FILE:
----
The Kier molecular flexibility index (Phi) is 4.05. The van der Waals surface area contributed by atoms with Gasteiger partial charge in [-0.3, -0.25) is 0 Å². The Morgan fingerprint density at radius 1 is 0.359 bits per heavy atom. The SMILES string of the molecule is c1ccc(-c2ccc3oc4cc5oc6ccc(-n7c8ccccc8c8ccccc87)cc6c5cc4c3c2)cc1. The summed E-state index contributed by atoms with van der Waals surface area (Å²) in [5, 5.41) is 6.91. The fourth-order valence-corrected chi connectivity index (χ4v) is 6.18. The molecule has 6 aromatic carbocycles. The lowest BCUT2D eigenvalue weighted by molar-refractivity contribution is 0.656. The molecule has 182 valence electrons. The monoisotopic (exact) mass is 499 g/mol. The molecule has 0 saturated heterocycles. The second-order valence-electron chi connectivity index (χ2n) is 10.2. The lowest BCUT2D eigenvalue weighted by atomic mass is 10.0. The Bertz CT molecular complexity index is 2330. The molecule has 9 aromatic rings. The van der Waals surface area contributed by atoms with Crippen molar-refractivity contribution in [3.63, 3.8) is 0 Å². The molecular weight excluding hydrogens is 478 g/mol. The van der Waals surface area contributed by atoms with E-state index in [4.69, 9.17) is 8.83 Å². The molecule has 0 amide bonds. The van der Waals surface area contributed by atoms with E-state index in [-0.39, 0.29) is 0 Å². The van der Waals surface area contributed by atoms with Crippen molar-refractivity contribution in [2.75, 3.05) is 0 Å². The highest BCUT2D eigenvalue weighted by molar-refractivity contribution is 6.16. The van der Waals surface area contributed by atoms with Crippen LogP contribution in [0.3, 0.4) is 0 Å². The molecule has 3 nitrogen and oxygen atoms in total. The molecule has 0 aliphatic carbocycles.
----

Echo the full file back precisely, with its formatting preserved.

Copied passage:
The Kier molecular flexibility index (Phi) is 4.05. The van der Waals surface area contributed by atoms with Gasteiger partial charge in [-0.3, -0.25) is 0 Å². The Morgan fingerprint density at radius 1 is 0.359 bits per heavy atom. The SMILES string of the molecule is c1ccc(-c2ccc3oc4cc5oc6ccc(-n7c8ccccc8c8ccccc87)cc6c5cc4c3c2)cc1. The summed E-state index contributed by atoms with van der Waals surface area (Å²) in [5, 5.41) is 6.91. The fourth-order valence-corrected chi connectivity index (χ4v) is 6.18. The molecule has 6 aromatic carbocycles. The lowest BCUT2D eigenvalue weighted by molar-refractivity contribution is 0.656. The molecule has 182 valence electrons. The monoisotopic (exact) mass is 499 g/mol. The molecule has 0 saturated heterocycles. The second-order valence-electron chi connectivity index (χ2n) is 10.2. The lowest BCUT2D eigenvalue weighted by atomic mass is 10.0. The Bertz CT molecular complexity index is 2330. The molecule has 9 aromatic rings. The van der Waals surface area contributed by atoms with Crippen molar-refractivity contribution in [3.63, 3.8) is 0 Å². The molecular weight excluding hydrogens is 478 g/mol. The van der Waals surface area contributed by atoms with E-state index in [4.69, 9.17) is 8.83 Å². The molecule has 0 amide bonds. The van der Waals surface area contributed by atoms with E-state index in [-0.39, 0.29) is 0 Å². The van der Waals surface area contributed by atoms with Crippen molar-refractivity contribution in [2.75, 3.05) is 0 Å². The highest BCUT2D eigenvalue weighted by molar-refractivity contribution is 6.16. The van der Waals surface area contributed by atoms with Crippen LogP contribution in [0.3, 0.4) is 0 Å². The molecule has 3 nitrogen and oxygen atoms in total. The molecule has 0 aliphatic carbocycles.